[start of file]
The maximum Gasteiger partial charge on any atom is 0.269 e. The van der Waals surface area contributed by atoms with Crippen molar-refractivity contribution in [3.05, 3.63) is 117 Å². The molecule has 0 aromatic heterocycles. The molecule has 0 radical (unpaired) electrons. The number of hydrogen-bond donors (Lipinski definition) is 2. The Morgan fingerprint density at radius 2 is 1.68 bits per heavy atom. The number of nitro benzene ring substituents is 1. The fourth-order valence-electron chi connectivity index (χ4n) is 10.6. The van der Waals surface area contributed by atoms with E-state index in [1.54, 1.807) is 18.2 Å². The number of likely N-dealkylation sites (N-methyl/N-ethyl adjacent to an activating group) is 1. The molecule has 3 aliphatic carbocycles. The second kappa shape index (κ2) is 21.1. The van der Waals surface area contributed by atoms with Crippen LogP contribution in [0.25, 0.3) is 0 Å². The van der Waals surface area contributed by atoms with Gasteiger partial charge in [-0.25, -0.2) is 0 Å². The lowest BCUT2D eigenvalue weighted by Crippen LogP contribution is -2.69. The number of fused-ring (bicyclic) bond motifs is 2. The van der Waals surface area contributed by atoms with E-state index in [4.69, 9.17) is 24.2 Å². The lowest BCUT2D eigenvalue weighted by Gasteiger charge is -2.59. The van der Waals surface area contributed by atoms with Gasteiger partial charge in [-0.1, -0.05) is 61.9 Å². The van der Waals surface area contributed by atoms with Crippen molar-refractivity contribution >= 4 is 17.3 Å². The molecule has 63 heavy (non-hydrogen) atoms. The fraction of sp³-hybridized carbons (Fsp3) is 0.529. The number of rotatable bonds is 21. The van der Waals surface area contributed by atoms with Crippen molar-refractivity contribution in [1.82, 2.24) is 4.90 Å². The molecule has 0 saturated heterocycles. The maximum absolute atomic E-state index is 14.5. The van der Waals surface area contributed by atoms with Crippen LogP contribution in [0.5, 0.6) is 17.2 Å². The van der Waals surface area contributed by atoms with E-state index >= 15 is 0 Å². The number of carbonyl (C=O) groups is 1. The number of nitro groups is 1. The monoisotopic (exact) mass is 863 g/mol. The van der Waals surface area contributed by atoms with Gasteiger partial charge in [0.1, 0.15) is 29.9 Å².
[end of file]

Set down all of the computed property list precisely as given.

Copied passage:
The maximum Gasteiger partial charge on any atom is 0.269 e. The van der Waals surface area contributed by atoms with Crippen molar-refractivity contribution in [3.05, 3.63) is 117 Å². The molecule has 0 aromatic heterocycles. The molecule has 0 radical (unpaired) electrons. The number of hydrogen-bond donors (Lipinski definition) is 2. The Morgan fingerprint density at radius 2 is 1.68 bits per heavy atom. The number of nitro benzene ring substituents is 1. The fourth-order valence-electron chi connectivity index (χ4n) is 10.6. The van der Waals surface area contributed by atoms with E-state index in [1.54, 1.807) is 18.2 Å². The number of likely N-dealkylation sites (N-methyl/N-ethyl adjacent to an activating group) is 1. The molecule has 3 aliphatic carbocycles. The second kappa shape index (κ2) is 21.1. The van der Waals surface area contributed by atoms with Crippen LogP contribution in [0.25, 0.3) is 0 Å². The van der Waals surface area contributed by atoms with Gasteiger partial charge in [-0.25, -0.2) is 0 Å². The lowest BCUT2D eigenvalue weighted by Crippen LogP contribution is -2.69. The number of fused-ring (bicyclic) bond motifs is 2. The van der Waals surface area contributed by atoms with E-state index in [4.69, 9.17) is 24.2 Å². The lowest BCUT2D eigenvalue weighted by Gasteiger charge is -2.59. The van der Waals surface area contributed by atoms with Gasteiger partial charge in [-0.1, -0.05) is 61.9 Å². The van der Waals surface area contributed by atoms with Crippen molar-refractivity contribution >= 4 is 17.3 Å². The molecule has 63 heavy (non-hydrogen) atoms. The fraction of sp³-hybridized carbons (Fsp3) is 0.529. The number of rotatable bonds is 21. The van der Waals surface area contributed by atoms with Crippen molar-refractivity contribution in [1.82, 2.24) is 4.90 Å². The molecule has 0 saturated heterocycles. The maximum absolute atomic E-state index is 14.5. The van der Waals surface area contributed by atoms with Crippen LogP contribution in [0.5, 0.6) is 17.2 Å². The van der Waals surface area contributed by atoms with E-state index >= 15 is 0 Å². The number of carbonyl (C=O) groups is 1. The number of nitro groups is 1. The monoisotopic (exact) mass is 863 g/mol. The van der Waals surface area contributed by atoms with Gasteiger partial charge in [0.1, 0.15) is 29.9 Å².